Dave Seddon's verdict: European 'Super League' clubs have lost touch with their fans and roots
The press release announcing an agreement to set up the European Super League pinged into my inbox at 11.22pm on Sunday.
How thoughtful that the public relations company handling the story should seek me out as Preston North End writer for the Lancashire Post to pass on the news.
With two league title wins under their belt, were North End going to be a part of this? After all in terms of titles won, they are on equal footing with Tottenham Hotspur who are one of the dirty dozen clubs who have plotted to set up this new competition.
People might scoff that PNE's two titles came long ago, however the second of Tottenham's title wins came in the 1960/61 season and they are lauding themselves as being among the elite on the European continent.
I pick out Spurs here to have a pop at, but my anger isn't just aimed at them, it is aimed at all 12 clubs who are plotting this midweek super league - plus three others who are supposedly waiting in the wings.
Judging by how this idea has gone down, those three clubs might be best to keep their heads down for a while longer.
These clubs think they can waltz off, have their own cosy version of the Champions League during the week, and then come back to play in their domestic league at the weekend.
It will be the same 15 clubs every season, plus five teams invited on an annual basis presumably for doing well in the biggest leagues around Europe.
A closed shop, a franchise, no relegation or fear of failure. Pats on the back, noses in the trough, milking the cash cow.
Juventus away on a Wednesday night, AC Milan at home on a Tuesday - year in, year out.
How can you call it a league when no one goes down when there is only a limited opportunity for five others to join the game every season?
I presume the five invited to join the 'elite' 15 will be garnered from England, Spain and Italy - no chance for the best Dutch, Swedish, French or Ukraine clubs to have a go?
The 'founder' members assume this will work hand-in-hand with their domestic leagues and no one will bat an eyelid.
However, if the strong words from FIFA and UEFA in reaction to the announcement of the agreement are to be taken with merit, any club wanting to play in the super league will have to breakaway from the footballing governing bodies.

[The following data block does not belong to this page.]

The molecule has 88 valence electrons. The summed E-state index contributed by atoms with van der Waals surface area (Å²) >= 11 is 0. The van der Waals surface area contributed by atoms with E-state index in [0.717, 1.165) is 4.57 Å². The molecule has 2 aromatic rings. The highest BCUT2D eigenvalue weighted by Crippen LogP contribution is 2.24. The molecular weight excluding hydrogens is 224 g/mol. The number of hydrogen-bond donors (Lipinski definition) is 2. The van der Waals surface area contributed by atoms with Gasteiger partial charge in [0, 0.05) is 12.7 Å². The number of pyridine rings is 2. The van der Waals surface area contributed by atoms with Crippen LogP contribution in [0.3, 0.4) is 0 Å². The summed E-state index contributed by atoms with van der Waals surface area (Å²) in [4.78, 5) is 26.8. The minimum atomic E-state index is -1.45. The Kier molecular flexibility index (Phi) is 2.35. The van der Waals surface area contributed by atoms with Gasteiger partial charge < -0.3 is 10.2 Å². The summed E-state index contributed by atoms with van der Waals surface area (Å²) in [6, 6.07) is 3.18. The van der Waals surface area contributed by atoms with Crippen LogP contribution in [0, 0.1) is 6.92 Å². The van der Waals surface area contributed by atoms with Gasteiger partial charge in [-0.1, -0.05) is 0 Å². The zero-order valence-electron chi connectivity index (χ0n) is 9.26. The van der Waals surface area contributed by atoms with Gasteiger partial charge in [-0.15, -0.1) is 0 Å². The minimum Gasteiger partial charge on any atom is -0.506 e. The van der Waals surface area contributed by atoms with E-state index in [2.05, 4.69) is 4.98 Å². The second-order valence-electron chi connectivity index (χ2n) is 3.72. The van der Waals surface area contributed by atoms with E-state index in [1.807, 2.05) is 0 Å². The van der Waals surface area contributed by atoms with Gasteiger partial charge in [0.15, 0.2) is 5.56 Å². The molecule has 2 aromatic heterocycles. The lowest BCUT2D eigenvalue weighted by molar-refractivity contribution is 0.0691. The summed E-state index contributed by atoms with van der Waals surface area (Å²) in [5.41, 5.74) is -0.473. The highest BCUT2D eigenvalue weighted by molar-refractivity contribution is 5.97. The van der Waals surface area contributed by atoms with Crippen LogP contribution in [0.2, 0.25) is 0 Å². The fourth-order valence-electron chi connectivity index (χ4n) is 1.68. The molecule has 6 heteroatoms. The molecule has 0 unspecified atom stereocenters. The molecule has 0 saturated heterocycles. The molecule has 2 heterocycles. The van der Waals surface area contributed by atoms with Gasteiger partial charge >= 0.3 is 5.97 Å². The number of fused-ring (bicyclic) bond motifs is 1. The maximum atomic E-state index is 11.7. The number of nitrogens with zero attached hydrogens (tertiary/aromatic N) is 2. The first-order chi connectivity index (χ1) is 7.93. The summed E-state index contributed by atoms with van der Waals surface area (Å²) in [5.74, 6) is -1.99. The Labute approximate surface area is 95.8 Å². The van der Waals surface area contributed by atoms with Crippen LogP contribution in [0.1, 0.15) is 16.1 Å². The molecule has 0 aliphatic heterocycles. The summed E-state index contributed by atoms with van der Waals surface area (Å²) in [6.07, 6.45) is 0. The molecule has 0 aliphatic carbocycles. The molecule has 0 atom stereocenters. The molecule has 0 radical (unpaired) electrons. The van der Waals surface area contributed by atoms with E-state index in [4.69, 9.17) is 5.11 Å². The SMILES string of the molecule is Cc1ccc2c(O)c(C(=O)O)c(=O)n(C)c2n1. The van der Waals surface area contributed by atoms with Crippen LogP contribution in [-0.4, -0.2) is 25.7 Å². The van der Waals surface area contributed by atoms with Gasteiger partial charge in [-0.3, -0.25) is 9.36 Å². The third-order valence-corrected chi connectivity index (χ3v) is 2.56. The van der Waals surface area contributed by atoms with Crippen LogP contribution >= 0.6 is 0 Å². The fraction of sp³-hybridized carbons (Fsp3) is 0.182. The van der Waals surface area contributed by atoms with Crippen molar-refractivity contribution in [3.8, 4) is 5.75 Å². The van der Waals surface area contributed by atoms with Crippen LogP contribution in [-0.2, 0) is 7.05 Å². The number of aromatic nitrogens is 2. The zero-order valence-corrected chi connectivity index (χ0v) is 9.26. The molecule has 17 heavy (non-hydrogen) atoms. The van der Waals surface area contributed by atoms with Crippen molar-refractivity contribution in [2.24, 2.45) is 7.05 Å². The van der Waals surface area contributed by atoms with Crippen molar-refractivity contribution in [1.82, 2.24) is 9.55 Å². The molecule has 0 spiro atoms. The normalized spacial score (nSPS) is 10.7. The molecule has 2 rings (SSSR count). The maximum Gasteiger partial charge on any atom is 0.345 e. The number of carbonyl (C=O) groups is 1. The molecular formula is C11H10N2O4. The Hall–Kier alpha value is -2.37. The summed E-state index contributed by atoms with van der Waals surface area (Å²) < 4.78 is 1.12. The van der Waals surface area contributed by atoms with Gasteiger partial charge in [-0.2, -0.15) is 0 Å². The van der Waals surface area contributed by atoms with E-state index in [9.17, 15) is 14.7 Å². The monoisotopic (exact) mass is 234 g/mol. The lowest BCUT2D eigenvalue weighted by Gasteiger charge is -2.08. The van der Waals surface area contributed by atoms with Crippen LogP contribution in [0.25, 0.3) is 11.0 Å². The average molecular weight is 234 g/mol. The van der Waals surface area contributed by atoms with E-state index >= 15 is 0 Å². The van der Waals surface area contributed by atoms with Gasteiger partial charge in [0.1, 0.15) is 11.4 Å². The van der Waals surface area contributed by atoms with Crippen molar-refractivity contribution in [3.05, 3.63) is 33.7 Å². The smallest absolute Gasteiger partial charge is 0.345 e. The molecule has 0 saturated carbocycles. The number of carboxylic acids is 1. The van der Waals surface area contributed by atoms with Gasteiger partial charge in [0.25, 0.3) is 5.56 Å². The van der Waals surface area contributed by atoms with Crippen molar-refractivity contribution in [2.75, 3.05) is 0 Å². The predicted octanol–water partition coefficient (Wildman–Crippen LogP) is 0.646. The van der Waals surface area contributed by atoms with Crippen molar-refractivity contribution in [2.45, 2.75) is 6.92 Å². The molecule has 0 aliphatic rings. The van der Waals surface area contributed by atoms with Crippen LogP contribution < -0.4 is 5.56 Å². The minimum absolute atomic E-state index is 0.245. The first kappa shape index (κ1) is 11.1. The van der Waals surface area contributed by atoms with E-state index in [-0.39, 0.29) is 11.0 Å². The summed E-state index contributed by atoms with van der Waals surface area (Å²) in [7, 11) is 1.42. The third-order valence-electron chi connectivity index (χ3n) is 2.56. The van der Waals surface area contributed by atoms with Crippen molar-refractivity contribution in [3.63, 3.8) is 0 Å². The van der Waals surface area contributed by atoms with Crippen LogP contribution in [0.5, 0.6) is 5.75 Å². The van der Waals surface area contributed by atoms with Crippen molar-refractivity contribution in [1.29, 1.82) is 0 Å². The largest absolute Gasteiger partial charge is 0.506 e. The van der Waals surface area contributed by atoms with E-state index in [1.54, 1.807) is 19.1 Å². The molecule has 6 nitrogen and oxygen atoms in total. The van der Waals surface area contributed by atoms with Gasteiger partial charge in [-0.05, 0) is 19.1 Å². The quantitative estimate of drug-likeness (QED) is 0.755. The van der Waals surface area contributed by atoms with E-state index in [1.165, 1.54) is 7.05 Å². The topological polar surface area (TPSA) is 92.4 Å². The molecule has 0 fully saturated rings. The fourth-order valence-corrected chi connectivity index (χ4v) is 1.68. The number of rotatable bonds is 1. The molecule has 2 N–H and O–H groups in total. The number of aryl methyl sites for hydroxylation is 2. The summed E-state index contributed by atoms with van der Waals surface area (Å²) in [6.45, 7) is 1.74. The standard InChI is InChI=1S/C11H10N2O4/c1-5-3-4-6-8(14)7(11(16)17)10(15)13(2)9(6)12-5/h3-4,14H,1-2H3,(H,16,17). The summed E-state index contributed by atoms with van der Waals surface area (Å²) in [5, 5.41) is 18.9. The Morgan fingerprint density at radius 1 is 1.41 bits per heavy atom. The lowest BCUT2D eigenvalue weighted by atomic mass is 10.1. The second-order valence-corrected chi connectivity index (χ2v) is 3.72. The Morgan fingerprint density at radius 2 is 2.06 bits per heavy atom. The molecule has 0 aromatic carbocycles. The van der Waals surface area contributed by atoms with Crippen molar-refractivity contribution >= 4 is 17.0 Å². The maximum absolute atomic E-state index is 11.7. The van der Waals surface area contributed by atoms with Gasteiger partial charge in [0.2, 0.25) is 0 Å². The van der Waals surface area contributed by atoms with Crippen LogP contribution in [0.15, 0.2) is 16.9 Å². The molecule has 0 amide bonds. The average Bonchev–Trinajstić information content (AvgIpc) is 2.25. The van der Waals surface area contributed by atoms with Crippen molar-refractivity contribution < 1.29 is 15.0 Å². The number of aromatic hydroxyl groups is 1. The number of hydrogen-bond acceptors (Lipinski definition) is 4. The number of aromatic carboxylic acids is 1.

That means leaving the Premier League, La Liga or Serie A, it means players at those clubs won't be able to play for their country at international level.
On that latter point, it won't stop some but it might see others pause for thought.
The clubs behind this agreement have lost touch with their fans, their traditions, their roots.
They don't seem to give a jot about the average supporter who week in, week out, watches their team, travels the length of the country (current restrictions apart), ploughs their own hard-earned money into the club via a season ticket, a match day ticket, a replica shirt.
If these clubs have to breakaway to get their wish and only play in the super league, they will limit their fans to watching the same games over and over again.
Elite sport is about hard competition, the joy of success, the heartache of failure.
You finish bottom of the super league. So what? The season after, Barcelona and Real Madrid will visit again.
Football has to stand firm here, make these clubs go it alone.
If the clubs involved have any sense, they need to gauge the reaction from fans.
The statement about the agreement to form a super league was posted on their official websites and there were thousands upon thousands of replies on social media - the vast majority negative.
Who would ever have thought that Liverpool fans would be reading a quote from Joel Glazer on their website?
I've seen a phrase 'legacy fans' associated to a source within the super league framework, that being in reference to long-standing fans and the current fanbase.
Their target is to entice 'fans of the future', in a nutshell those who only want to see superstars, to who Burnley away means nothing.
It is about developing huge overseas television markets. The financial backing for all this is coming from America and that will be a major market.
I'd say let them go and breakaway, play with their new toy and then realise how boring it is.
English football will survive and this perhaps would be a good time to press the reset button financially.
There are plenty of fine clubs in this country who can get on with life, the big six can be replaced with newcomers further down the pyramid and others can bump up.
Why not talk about Leicester, Everton, West Ham, Aston Villa and so on being the new big clubs?
Football must NOT be a closed shop where failure is rewarded, where new bright young things cannot be allowed to challenge just because they don't have deep pockets.
Manchester City take note. It's not that long ago that they were down in what is now League One with North End, Gary Parkinson slotting home a winning penalty for PNE at Maine Road.
A couple of years later Jonathan Macken was scoring from 45 yards against them at Deepdale.
They've moved through the gears since backed by a lot of money Such upward momentum by another club would be frowned upon within the super league framework as being a threat to the elite.
Ideally this gets stopped in its tracks before it goes much further, if not, let them go and allow football to get on without them.
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